When I croak, I suspect that my family will put on my gravestone, “He had a big laugh.”

I come by it naturally. It runs in my family. And not only my immediate family, but my extended family too. Once I went to my Dad’s Mom’s family reunion–and they were laughing so loudly I think you could have heard us across the park. I remember thinking, “This loud laugh of mine comes down the generations.”

I’ll own it.

My kids have found it to be a convenient homing device. If they can’t find me at church they listen for my laugh. They think it’s hysterical.

Laughter doesn’t have to be loud–but it needs to be present. If it’s missing from your home or your organization, you would be wise to take stock of the reasons why, and work to reverse the situation.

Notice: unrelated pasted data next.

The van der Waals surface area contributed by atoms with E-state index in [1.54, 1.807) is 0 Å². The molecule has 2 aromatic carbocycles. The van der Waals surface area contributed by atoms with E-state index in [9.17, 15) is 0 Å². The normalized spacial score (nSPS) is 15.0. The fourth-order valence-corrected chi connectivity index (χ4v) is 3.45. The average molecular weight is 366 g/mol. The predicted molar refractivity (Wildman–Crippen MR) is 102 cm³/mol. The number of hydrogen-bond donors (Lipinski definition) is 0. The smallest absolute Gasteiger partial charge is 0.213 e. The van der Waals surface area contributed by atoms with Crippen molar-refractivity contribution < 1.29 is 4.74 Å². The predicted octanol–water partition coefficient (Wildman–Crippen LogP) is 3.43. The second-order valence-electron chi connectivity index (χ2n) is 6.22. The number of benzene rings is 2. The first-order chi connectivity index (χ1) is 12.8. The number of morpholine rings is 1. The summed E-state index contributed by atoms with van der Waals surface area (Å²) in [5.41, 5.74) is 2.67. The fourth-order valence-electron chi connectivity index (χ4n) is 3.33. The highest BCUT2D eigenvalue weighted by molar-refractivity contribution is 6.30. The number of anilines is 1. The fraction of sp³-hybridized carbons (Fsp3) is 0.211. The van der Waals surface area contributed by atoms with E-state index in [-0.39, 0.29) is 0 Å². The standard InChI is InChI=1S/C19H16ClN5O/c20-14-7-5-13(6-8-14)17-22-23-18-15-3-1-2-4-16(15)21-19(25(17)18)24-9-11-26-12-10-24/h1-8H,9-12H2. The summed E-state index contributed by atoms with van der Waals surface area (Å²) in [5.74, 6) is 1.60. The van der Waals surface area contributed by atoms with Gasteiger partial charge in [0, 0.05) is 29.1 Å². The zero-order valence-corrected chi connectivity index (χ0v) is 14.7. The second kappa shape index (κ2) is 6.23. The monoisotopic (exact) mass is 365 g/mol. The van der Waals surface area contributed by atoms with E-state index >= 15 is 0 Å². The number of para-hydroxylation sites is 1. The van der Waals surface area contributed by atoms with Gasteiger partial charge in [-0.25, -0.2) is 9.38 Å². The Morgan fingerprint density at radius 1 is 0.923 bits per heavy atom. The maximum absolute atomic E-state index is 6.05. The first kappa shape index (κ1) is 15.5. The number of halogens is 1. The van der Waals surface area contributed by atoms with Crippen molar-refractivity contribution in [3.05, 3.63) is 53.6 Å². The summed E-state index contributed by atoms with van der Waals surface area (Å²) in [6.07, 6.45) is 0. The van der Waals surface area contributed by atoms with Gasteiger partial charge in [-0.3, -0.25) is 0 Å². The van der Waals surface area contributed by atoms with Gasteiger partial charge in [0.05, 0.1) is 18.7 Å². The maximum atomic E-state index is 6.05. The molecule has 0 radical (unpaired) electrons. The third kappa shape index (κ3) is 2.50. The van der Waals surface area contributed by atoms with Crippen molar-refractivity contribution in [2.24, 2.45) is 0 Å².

Then unexpectedly the King laughed. His body was very big and his laugh was like an earthquake in it, loud and deep and long, till in the end Ransom laughed too, though he had not seen the joke, and the Queen laughed as well. And the birds began clapping their wings and the beasts wagging their tails, and the light seemed brighter and the pulse of the whole assembly quickened, and new modes of joy that had nothing to do with mirth as we understand it passed into them all, as it were from the very air, or as if there were dancing in Deep Heaven. Some say there always is.

C.S. Lewis, Perelandra, 209.